The practice of interventional pain medicine is multi-disciplinary in approach, incorp​orating modalities from various specialties to ensure the comprehensive evaluation and treatment of the pain patient.​ 

Q: What are typical interventional pain procedures that a physician may use to treat a patient?

​A: There are a number of interventions that physicians use to help patients manage their pain.


  • Facet rhizotomy injection​ - In some low back pain programs, if three facet block injections provide good but temporary relief of the patient's pain, a facet rhizotomy injection may be recommended. The purpose of a facet rhizotomy injection is to provide lasting low back pain relief by disabling the sensory nerve that goes to the facet joint.

  • Facet joint injections - Facet joint injections are performed for facet joint pain. Facet joints can be injected with long acting local anaesthetic and anti-inflammatory steroids, which can alleviate facet joint pain for long periods.

  • Facet joint denervation - This is a straightforward procedure that is normally carried out if you have had a successful result from facet joint injections. Special needles are carefully placed under continuous fluoroscopy so that their tips lie exactly on the nerves that carry pain signals from the facet joints. Radiofrequency energy is then passed through the needles so that that tissue at the tip is heated to about 80 degrees C for about a minute. This coagulates and inactivates the nerves.

  • Pulsed radiofrequency treatment - Passing alternating radiofrequecy energy through tissues without significantly heating it can selectively inactivate pain-carrying nerve fibres, which tend to be smaller in diameter than the fibres that control muscles and allow normal sensation. Conventional radiofrequency treatment results in the coagulation of all tissues at the tip of the needle, including all nerve tissue. In most situations this does not matter, but in some situations it is important to maintain as much normal nerve function as possible.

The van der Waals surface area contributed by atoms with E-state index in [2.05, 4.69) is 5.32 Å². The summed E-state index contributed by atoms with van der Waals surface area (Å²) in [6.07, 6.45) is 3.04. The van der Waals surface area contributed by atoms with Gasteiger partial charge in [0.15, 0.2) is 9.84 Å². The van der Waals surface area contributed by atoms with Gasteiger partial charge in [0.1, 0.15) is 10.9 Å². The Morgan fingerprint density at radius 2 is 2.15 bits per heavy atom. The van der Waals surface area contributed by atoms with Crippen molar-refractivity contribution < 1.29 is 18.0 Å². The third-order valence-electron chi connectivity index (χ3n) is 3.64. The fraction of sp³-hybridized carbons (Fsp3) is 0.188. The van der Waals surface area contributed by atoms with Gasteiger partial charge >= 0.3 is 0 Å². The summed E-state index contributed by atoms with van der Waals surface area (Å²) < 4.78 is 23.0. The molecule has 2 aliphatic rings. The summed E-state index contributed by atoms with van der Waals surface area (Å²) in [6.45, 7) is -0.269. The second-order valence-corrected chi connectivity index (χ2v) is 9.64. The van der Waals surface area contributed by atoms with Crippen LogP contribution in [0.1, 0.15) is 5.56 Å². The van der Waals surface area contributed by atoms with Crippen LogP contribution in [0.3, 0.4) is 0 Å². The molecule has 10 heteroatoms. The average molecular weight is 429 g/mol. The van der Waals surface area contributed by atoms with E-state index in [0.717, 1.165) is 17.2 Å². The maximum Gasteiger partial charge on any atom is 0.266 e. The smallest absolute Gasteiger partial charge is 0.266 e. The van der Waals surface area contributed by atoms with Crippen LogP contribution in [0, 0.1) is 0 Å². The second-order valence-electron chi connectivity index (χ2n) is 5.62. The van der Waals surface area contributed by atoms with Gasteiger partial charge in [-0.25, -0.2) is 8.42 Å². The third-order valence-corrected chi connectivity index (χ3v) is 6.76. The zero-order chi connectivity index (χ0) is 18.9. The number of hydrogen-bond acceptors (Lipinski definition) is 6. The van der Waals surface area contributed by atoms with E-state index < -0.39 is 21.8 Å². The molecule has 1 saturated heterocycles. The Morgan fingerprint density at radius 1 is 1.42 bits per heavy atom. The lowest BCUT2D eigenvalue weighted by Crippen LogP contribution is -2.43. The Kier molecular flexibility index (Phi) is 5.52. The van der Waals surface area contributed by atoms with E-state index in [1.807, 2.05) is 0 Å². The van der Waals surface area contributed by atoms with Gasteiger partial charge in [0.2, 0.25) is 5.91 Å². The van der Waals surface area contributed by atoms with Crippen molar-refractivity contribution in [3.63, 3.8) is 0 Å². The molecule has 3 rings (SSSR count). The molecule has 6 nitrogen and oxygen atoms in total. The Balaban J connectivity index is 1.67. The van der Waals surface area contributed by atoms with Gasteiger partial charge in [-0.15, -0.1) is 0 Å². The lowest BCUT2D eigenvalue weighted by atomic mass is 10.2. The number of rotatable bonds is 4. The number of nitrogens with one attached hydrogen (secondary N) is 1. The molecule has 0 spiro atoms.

• Discography - Discography involves the insertion of a thin needle into one or more discs. Then either saline is injected into the disc to see if it is painful, or radio-opaque contrast dye is injected and x-rays will be taken to show the internal structure of the disc.

  • Epidural steroid injection - The word 'epidural' simply refers to a layer of supporting tissue outside the spinal cord. In an epidural a solution of long acting local anaesthetic, long acting anti-inflammatory steroid, and sometimes other pain modifying drugs is injected into the epidural space in the spine.

  • Transforaminal epidural injection - This is an important adjunct to epidural steroid injection and the two are normally done together. If you have lumbar radiculopathy or cervical radiculopathy, you will probably also have one or more transforaminal epidural injections.

  • Sacrolliac joint steroid injection - In the first instance a solution of long-acting local anaesthetic, long acting anti-inflammatory steroid, and sometimes other pain modifying drugs is injected into one or both joints. If this is successful the joint can then be denervated in a similar way to facet joint denervation.